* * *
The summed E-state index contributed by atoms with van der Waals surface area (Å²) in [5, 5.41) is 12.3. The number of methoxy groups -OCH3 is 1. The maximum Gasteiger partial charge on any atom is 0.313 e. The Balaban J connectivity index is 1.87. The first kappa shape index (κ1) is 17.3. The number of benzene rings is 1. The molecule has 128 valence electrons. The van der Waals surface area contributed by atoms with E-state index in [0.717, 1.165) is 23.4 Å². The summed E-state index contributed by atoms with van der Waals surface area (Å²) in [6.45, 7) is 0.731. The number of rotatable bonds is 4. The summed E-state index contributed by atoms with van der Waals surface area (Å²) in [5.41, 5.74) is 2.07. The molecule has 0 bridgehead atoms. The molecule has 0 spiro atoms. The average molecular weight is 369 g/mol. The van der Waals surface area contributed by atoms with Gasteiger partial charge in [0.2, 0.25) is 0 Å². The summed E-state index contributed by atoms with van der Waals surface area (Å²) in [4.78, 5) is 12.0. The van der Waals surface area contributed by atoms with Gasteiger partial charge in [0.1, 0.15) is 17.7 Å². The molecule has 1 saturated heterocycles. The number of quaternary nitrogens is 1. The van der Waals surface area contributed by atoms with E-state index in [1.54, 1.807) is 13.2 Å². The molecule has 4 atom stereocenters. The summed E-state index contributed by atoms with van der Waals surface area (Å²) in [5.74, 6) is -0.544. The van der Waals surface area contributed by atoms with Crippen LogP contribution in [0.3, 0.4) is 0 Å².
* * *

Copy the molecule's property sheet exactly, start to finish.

The summed E-state index contributed by atoms with van der Waals surface area (Å²) in [5, 5.41) is 12.3. The number of methoxy groups -OCH3 is 1. The maximum Gasteiger partial charge on any atom is 0.313 e. The Balaban J connectivity index is 1.87. The first kappa shape index (κ1) is 17.3. The number of benzene rings is 1. The molecule has 128 valence electrons. The van der Waals surface area contributed by atoms with E-state index in [0.717, 1.165) is 23.4 Å². The summed E-state index contributed by atoms with van der Waals surface area (Å²) in [6.45, 7) is 0.731. The number of rotatable bonds is 4. The summed E-state index contributed by atoms with van der Waals surface area (Å²) in [5.41, 5.74) is 2.07. The molecule has 0 bridgehead atoms. The molecule has 0 spiro atoms. The average molecular weight is 369 g/mol. The van der Waals surface area contributed by atoms with Gasteiger partial charge in [0.2, 0.25) is 0 Å². The summed E-state index contributed by atoms with van der Waals surface area (Å²) in [4.78, 5) is 12.0. The van der Waals surface area contributed by atoms with Gasteiger partial charge in [0.1, 0.15) is 17.7 Å². The molecule has 1 saturated heterocycles. The number of quaternary nitrogens is 1. The van der Waals surface area contributed by atoms with E-state index in [1.54, 1.807) is 13.2 Å². The molecule has 4 atom stereocenters. The summed E-state index contributed by atoms with van der Waals surface area (Å²) in [5.74, 6) is -0.544. The van der Waals surface area contributed by atoms with Crippen LogP contribution in [0.3, 0.4) is 0 Å².